Director: Martin Scorsese
Release Date: 1976 February 8
Screenwriter: Paul Schrader
Starring: Cybill Shepherd, Harvey Keitel, Jodie Foster, Robert DeNiro
Connection is one of the essential aspects of life that keeps us sane. Without human interaction, there is no potential for a purpose in life and no reason to continue, and people will do anything to save themselves from that quietly menacing imprisonment of alienation. Martin Scorsese’s first masterpiece, Taxi Driver, is about the darkness that consumes someone that fails to connect. Travis Bickle roams the murky streets of New York City, looking for an opportunity to exist. On February 8, 1976 Paul Shrader’s gritty script was immortalized on celluloid, the world was introduced to the searing peak of Robert DeNiro, and Martin Scorsese broke into the cream of the crop with perfection on celluloid.
Scorsese directs this film in a way where he places the audience in the gritty streets of New York City, and you can almost smell the wet pavements, feel the steamy nights, and taste the drug-filled air. He captures the essence of the city, almost making it a character of its own. Scorsese also weaves the film from the mind of Travis Bickle. For example, he rotates the camera to show his world, focuses on a bubbling glass to show he’s miles away, or slows down the shot to show his attraction to Betsy. The direction is truly masterful, and properly translates Paul Shrader’s amazing script to the silver screen.
Robert DeNiro worked 12 hours/day as an authentic cab driver, as prepartion for the role. He also studied mental illness and Mid-Western accents, and also lost a considerable amount of weight.
Robert DeNiro, in arguably his best collaboration with the equally legendary Scorsese, was the epitome of alienation, living his sleepless nights in a cab as the iconic Travis Bickle. The Mohawk, the hungry eyes, the guns, and the mirror. Travis Bickle was a character that scorched the screen. DeNiro dives intimately deep into the character of Travis Bickle that every scene feels like you’re watching an actual person, so much that it seems as DeNiro and Bickle share the same soul. Bickle‘s eyes could melt steel, and his mannerisms exude an appropriate mix of anxiety and kinetic actions. Every scene with Bickle is so seamlessly natural. At one point he’s an oddly charming man trying to earn a date with a politician worker, and later he transforms into a volcanic mess. In his famous mirror scene, Bickle raises his .44 magnum to the screen with a smile of relief mixed with destiny, and it’s truly frightening that he has come to such a purpose in life for himself. DeNiro truly bleeds to play the character, and every drop is worth it; Travis Bickle is simply unforgettable.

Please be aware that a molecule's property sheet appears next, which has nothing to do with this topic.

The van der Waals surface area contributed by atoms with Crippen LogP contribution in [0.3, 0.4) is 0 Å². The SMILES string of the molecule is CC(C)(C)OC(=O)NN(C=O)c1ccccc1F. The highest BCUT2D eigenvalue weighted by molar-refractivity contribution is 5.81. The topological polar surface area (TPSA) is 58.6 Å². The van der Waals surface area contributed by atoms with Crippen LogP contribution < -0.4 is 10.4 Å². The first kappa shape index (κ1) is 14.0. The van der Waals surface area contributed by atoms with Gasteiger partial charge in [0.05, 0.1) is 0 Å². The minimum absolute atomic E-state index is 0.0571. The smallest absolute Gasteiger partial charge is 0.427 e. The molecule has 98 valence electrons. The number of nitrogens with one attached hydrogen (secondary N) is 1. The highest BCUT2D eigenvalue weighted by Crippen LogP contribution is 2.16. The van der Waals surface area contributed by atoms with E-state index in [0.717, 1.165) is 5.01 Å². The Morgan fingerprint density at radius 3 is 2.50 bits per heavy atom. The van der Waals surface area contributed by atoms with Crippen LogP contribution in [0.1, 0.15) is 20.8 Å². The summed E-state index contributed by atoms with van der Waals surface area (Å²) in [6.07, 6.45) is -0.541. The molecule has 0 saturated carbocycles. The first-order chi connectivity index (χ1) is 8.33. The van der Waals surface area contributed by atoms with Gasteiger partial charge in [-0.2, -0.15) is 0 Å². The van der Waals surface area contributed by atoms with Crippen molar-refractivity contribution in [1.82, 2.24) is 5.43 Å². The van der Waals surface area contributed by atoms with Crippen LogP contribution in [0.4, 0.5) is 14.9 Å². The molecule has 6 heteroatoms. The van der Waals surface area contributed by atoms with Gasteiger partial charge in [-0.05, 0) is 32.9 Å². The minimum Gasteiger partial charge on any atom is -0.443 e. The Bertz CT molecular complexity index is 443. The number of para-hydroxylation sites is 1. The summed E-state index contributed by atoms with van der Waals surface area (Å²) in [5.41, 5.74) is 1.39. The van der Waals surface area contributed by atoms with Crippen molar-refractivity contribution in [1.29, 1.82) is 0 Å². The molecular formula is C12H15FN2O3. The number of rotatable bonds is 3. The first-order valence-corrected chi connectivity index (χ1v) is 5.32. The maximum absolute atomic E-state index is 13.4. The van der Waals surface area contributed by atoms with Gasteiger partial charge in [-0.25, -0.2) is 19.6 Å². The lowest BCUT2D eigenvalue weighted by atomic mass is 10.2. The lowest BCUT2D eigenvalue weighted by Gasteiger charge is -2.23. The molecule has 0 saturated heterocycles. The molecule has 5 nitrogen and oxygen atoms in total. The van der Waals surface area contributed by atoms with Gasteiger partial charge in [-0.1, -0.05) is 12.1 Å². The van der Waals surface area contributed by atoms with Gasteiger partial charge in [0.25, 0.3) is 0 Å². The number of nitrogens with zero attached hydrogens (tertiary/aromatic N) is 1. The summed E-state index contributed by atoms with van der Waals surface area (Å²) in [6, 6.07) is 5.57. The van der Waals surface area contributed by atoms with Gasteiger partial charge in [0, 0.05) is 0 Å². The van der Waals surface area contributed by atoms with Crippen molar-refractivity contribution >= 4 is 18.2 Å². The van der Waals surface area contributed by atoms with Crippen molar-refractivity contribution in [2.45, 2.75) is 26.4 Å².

Jodie Foster also does a tremendous job as the 12 year old prostitute that’s oddly enchanted by her pimp, and doesn’t quite want to be saved. Foster, as Iris, boldly plays a character that is innocent in some ways, but trashy in others. Cybill Shepherd also does well as the main love interest, Betsy, as she comes off as the smart, socially-involved type with an inviting gentleness.
Travis Bickle is truly “God’s Lonely Man.” His story is a rich and unnerving study of the evil that human beings carry within them, sparked by the lack of human interaction. The entire film can spark an intellectual debate about the psychology of the human condition, without the need of special effects or flashy tactics. The ending is also one of the most thought-provoking caps to any film. Whether the ending is a dream or not, you get the sense that it doesn’t really matter because the last look on his fiery eyes gives off the sense that even if he finds a place in society through love and friendship, it will only be momentary, like everything else in life. On a long enough time-line, alienation prevails, and everything that suppressed it before will be no better than mere illusions; that’s the scariest, most enlightening realization of the film.
It may be too dark, complex or even depressing for some. I suggest you watch it on a day where things aren’t going too well, as you can relate to it more in the appropriate mindset. The film was released in 1976, so there will be a disconnect in some aspects, but nothing too essential to dilute the endlessly universal theme of the film.